I know this sounds lazy, and it may very well be, but the post I did last year for the anniversary of D-Day still sounds right to me. I would just like to add that the D-Day invasion was not just or mostly performed by Americans. Brave men from Britain, Canada, Australia, New Zealand, France, Poland, Belgium, Czechoslovakia, Greece, the Netherlands, and Norway (and I’m certain others that I don’t know about) all faced down the fires of hell for us. So here it is again:
“… I want to tell you what the opening of the second front entailed, so that you can know and appreciate and forever be humbly grateful to those both dead and alive who did it for you.” Ernie Pyle, June 12, 1944
On June 6th, 1944, Operation Overlord, the start of the invasion of German-occupied France, began. In one night and a day, 175,000 fighting men traversed the one hundred nautical miles of the English Channel and landed upon the beaches of Normandy. Transported with them were 50,000 vehicles on 5,333 ships supported by 11,000 airplanes. Stephen Ambrose states that it was as if the entire cities of Green Bay, Racine and Kenosha, Wisconsin were picked up and moved, every man, woman, child and automobile, to the east side of Lake Michigan, in one night. Most were not professional soldiers, they were kids that had signed up after Pearl Harbor or were drafted. They were citizen soldiers, folks like us, personally unacquainted with violent death. That did not last. Company A of the 116th Regiment, the first ashore at Omaha, suffered over 90 percent casualties.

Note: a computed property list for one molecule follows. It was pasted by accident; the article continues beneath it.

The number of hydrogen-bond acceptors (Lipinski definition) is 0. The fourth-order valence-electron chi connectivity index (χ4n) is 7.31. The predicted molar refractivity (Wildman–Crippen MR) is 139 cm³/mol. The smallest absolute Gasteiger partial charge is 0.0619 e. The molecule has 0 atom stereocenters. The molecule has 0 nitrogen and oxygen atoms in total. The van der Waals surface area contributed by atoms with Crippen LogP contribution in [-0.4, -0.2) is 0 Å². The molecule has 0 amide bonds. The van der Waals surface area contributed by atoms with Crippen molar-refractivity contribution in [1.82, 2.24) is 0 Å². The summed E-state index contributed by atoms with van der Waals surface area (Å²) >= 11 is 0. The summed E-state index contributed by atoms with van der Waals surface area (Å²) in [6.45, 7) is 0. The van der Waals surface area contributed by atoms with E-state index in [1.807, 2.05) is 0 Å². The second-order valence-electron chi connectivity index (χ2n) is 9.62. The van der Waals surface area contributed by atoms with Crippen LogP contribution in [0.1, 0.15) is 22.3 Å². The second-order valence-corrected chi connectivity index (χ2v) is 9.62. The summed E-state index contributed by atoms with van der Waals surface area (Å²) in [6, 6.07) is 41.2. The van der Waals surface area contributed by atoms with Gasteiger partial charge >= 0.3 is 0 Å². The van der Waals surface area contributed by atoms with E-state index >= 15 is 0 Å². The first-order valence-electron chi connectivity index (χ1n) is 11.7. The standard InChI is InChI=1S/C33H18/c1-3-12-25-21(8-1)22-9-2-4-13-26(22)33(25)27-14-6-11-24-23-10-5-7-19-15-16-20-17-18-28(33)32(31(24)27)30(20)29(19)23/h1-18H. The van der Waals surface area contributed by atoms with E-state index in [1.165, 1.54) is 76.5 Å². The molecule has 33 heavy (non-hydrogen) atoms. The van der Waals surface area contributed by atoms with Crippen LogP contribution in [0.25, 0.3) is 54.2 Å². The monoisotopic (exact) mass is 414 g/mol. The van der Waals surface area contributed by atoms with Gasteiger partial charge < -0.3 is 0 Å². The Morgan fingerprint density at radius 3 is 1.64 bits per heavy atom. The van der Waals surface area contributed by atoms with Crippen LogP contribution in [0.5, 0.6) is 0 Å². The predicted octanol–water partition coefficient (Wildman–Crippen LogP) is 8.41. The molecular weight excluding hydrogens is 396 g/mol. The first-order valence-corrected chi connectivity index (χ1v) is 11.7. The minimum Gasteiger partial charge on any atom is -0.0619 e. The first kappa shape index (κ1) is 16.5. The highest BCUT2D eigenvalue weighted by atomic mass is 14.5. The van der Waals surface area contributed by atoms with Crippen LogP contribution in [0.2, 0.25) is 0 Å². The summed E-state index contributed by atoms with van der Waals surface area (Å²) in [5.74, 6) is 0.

The beaches bristled with obstacles, mines, mortars, machine guns and artillery like the dreaded 88mm cannon that had been adapted to almost every conceivable use from shelling infantry positions to antiaircraft fire. Rommel had designed the defenses and he did his job well.
I have stood on Omaha beach. It is broad and flat and the idea of stumbling ashore weighted down with gear, bullets whizzing by like bumblebees, blood splattering the air and soaking the water, and people screaming all around is beyond my poor ability to comprehend and I have a pretty good imagination. I have stood at Pointe du Hoc and wondered just how in the world the Rangers climbed that vertical cliff face under fire. I have stood in front of the monument to the missing at Omaha, seen my own name carved in the stone and wondered what happened to my namesake.
It is beyond imagining.
So as the 6th passes by, please take a moment to remember. Remember the terrible sacrifices of very brave men for the simple principle of freedom, the ability to speak your mind and go where you choose. It is good that we are reminded from time to time of just how important that is.